by Kevin Wilson
Directed by Drury Gunn Carr
**** (out of five)
The contempt of free enterprise enthusiasts comes in many flavours, none more bitter than their disdain for government regulators and regulations. Let businesses police themselves they cry, no matter how often private enterprise finds itself on the wrong side of the law….or the place where their consciences should be.
An absence of conscience helps explain the recent history of Libby, Montana, where the WR Grace Corporation let its employees mine vermiculite for decades. During that time, while the company reaped the benefits of being the world’s largest primary supplier of this ostensibly wonderful multipurpose stuff, it failed to tell its employees that vermiculite was giving them asbestosis. And at the point in the story where you expect and hope that some sort of justice will be done for the remaining men who speak softly because of their destroyed lungs, the congruent interests of business and politics (and the well-placed individuals who straddle both camps) snatch defeat from the jaws of victory time after time.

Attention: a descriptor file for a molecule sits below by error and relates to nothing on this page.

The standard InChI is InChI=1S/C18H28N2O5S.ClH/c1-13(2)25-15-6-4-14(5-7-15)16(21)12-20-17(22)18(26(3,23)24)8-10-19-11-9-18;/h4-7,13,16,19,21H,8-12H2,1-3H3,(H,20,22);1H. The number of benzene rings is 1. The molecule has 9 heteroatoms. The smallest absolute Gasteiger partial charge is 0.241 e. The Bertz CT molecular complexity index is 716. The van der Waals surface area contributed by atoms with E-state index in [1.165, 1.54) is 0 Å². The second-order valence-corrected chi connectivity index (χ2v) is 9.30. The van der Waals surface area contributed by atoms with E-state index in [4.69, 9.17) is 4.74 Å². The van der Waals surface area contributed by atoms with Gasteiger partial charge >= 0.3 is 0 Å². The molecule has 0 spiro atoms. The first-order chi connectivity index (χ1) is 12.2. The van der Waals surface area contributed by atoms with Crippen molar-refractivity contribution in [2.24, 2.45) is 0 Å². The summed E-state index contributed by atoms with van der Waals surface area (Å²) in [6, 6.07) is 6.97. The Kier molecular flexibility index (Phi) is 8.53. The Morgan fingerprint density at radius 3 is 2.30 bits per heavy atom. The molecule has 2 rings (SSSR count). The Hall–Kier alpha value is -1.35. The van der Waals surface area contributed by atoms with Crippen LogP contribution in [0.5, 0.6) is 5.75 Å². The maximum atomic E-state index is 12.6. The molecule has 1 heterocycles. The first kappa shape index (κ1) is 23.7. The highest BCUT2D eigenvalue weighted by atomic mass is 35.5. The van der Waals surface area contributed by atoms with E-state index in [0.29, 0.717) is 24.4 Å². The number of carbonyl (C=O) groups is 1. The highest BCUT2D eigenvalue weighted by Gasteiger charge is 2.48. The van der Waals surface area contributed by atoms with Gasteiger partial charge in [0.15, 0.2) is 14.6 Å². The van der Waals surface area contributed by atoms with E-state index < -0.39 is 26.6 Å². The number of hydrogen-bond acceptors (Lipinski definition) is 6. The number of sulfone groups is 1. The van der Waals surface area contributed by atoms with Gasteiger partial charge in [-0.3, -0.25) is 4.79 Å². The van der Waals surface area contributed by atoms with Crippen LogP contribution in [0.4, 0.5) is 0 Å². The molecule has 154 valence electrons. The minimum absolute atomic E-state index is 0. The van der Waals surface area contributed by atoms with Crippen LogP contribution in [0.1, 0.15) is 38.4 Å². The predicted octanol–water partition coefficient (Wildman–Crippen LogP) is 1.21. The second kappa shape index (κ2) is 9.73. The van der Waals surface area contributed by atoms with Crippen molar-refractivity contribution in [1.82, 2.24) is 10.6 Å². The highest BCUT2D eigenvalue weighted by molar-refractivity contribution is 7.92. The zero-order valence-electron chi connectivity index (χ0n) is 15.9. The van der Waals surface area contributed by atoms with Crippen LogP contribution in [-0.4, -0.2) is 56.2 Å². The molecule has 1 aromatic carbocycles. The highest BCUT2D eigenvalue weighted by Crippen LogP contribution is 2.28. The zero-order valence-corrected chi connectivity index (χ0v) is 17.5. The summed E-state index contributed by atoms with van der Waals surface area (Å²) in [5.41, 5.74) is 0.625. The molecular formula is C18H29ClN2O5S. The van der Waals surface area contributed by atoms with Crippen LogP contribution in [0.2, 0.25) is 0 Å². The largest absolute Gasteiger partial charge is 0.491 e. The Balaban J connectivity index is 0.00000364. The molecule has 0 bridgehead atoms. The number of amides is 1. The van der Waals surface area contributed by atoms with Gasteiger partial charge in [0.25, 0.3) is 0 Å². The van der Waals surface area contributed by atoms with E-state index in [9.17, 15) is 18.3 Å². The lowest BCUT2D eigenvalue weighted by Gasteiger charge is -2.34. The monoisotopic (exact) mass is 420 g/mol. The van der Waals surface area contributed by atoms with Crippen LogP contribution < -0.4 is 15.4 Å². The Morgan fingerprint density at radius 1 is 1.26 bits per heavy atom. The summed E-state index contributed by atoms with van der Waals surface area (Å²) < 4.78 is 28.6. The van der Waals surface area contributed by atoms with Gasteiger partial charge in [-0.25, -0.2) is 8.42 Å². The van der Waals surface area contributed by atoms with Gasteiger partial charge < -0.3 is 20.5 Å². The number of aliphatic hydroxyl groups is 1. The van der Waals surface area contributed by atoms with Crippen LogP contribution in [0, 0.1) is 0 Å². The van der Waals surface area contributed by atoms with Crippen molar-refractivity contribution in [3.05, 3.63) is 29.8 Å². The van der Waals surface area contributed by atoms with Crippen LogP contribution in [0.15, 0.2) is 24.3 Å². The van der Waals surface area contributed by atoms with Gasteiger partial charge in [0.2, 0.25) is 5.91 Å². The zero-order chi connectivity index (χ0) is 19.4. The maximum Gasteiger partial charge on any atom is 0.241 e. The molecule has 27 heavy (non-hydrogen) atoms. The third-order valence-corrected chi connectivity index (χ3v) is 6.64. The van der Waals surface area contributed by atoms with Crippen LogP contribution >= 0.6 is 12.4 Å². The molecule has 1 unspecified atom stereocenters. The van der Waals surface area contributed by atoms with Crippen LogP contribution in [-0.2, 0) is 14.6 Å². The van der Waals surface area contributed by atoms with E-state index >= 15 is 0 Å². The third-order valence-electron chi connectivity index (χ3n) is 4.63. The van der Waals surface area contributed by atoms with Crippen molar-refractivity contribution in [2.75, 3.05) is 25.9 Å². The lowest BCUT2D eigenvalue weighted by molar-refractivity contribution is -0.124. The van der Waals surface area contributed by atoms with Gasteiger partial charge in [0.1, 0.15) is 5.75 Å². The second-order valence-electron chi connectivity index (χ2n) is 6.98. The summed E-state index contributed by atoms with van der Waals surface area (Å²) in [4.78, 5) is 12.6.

While Libby, Montana’s rough-hewn feel certainly suits the rustic city of Libby, that same hand-made appearance and bucolic pace belies what proves to be a quietly savvy approach to storytelling.
Tragic, infuriating, edifying.